settles pension lawsuit for $1.5 million
By Jeff Smith
Rocky Mountain News
Thursday, February 1, 2007
Former Qwest Chief Executive Joe Nacchio has agreed to pay
$1.5 million to settle a fraud lawsuit filed by one of the
country's largest pension funds. Nacchio's deal -- part of
a $46.5 million settlement paid to the California State
Teachers' Retirement System -- is believed to be the largest
he's agreed to make with regard to his alleged misdeeds at
the Denver telco.
Qwest, several investment banks and former auditor Arthur
Andersen will collectively pay about $45 million to settle
the suit, filed in December 2002 by CalSTRS.
The settlement was finalized in early January, but terms of
the deal weren't disclosed until Wednesday. The case was
filed in San Francisco Superior Court.
Nacchio's attorney Herbert Stern couldn't immediately be
reached for comment.
In 2003, Nacchio paid $400,000 to two law schools to settle
charges by New York state Attorney General Eliot Spitzer
that Nacchio improperly made more than $1 million from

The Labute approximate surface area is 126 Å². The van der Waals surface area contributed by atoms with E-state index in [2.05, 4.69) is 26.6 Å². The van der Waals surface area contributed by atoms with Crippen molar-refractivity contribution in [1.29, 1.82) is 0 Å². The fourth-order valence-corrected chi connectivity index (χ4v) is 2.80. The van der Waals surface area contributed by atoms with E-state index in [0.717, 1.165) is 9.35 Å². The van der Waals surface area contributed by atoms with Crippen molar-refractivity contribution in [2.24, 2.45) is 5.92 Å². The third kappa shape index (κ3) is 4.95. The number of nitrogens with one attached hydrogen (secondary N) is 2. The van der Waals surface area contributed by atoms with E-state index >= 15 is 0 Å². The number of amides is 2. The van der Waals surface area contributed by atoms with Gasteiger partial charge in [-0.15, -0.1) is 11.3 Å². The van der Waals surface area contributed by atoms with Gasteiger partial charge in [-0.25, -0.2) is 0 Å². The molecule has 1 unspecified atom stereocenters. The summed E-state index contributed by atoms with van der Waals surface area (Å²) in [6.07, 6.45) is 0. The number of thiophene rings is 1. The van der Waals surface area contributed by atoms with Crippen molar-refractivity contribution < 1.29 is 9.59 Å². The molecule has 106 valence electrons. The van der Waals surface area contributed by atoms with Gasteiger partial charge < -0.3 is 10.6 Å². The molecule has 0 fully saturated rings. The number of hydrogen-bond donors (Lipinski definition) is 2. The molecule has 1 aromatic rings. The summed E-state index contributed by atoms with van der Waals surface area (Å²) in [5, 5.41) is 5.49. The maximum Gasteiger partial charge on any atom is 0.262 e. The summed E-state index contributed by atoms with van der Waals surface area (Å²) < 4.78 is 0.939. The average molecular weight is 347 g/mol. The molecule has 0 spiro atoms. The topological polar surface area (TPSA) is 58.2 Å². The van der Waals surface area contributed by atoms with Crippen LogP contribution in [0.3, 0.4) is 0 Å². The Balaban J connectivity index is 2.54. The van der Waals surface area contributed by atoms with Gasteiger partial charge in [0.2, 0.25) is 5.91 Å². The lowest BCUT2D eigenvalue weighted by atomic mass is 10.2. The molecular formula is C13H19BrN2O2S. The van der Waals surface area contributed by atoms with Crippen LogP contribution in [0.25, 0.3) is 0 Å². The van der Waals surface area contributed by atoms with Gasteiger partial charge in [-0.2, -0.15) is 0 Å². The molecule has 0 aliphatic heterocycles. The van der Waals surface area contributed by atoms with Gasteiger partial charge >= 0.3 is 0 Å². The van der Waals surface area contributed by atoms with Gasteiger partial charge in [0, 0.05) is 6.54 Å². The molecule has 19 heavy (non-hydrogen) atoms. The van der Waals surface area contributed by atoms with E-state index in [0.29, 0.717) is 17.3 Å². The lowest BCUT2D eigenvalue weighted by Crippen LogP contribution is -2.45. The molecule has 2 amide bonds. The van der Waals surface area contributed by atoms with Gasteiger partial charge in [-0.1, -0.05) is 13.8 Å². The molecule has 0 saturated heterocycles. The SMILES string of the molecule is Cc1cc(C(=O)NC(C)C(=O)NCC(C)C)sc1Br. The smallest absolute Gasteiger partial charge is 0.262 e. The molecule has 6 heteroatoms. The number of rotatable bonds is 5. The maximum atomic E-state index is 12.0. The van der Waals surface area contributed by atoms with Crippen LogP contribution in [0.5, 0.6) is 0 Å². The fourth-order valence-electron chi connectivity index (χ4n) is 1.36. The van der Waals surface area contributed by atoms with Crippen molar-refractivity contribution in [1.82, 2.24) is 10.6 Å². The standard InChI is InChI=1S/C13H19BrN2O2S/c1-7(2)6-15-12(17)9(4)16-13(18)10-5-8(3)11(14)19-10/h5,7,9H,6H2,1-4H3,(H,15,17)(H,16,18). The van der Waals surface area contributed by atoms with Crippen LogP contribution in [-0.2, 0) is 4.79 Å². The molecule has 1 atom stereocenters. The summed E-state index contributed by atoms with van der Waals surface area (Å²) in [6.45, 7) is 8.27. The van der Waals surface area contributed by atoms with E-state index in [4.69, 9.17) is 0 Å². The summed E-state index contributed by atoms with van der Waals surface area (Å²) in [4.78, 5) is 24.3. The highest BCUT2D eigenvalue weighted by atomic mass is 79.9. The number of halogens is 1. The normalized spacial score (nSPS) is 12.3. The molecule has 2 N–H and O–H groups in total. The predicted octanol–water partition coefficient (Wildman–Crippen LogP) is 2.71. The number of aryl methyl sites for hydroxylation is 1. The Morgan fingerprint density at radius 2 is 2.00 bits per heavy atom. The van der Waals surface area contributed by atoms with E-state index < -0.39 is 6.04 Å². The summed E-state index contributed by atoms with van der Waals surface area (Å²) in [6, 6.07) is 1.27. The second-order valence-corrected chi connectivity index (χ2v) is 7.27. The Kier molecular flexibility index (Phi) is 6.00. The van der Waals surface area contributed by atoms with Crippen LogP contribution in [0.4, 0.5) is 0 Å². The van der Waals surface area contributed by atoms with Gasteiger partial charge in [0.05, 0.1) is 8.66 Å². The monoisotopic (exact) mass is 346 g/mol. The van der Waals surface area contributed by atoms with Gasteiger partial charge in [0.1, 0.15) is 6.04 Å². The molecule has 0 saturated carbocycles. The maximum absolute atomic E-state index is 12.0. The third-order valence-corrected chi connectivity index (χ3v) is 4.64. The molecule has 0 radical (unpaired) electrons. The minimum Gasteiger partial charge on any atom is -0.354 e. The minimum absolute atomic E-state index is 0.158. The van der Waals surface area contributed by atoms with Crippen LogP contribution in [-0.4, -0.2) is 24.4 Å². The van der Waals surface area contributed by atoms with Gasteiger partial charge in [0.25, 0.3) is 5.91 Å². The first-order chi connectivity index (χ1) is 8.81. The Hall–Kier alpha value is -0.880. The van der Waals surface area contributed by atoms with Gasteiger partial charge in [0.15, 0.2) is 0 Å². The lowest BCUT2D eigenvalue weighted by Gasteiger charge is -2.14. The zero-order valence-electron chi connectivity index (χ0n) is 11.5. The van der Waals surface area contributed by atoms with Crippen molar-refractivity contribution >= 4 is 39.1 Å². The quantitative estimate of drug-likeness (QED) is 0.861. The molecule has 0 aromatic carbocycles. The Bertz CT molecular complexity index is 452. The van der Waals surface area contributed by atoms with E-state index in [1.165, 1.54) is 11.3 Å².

lucrative initial public offerings provided by Citigroup's
Salomon Smith Barney brokerage.
Nacchio still faces securities fraud allegations in a
federal class-action case, civil fraud charges by the
Securities and Exchange Commission and 42 insider trading
counts filed by the Justice Department. He is scheduled to
go on trial in Denver on the insider trading charges March
19. He has denied wrongdoing.
Jack Ehnes, CEO of CalSTRS, said the settlement gave members
an estimated 30 times more than they would have received if
the group had participated in the federal $400 million
class-action securities fraud settlement with Qwest.
Ehnes said CalSTRS, which alleged Qwest misled investors,
decided to pursue its case separately not only to recover
more of its estimated $150 million in losses but "to
reinforce our commitment to good corporate governance."
Qwest spokesman Bob Toevs said the company is "pleased to
have the matter behind us."
smithje@RockyMountainNews.com or 303-954-5155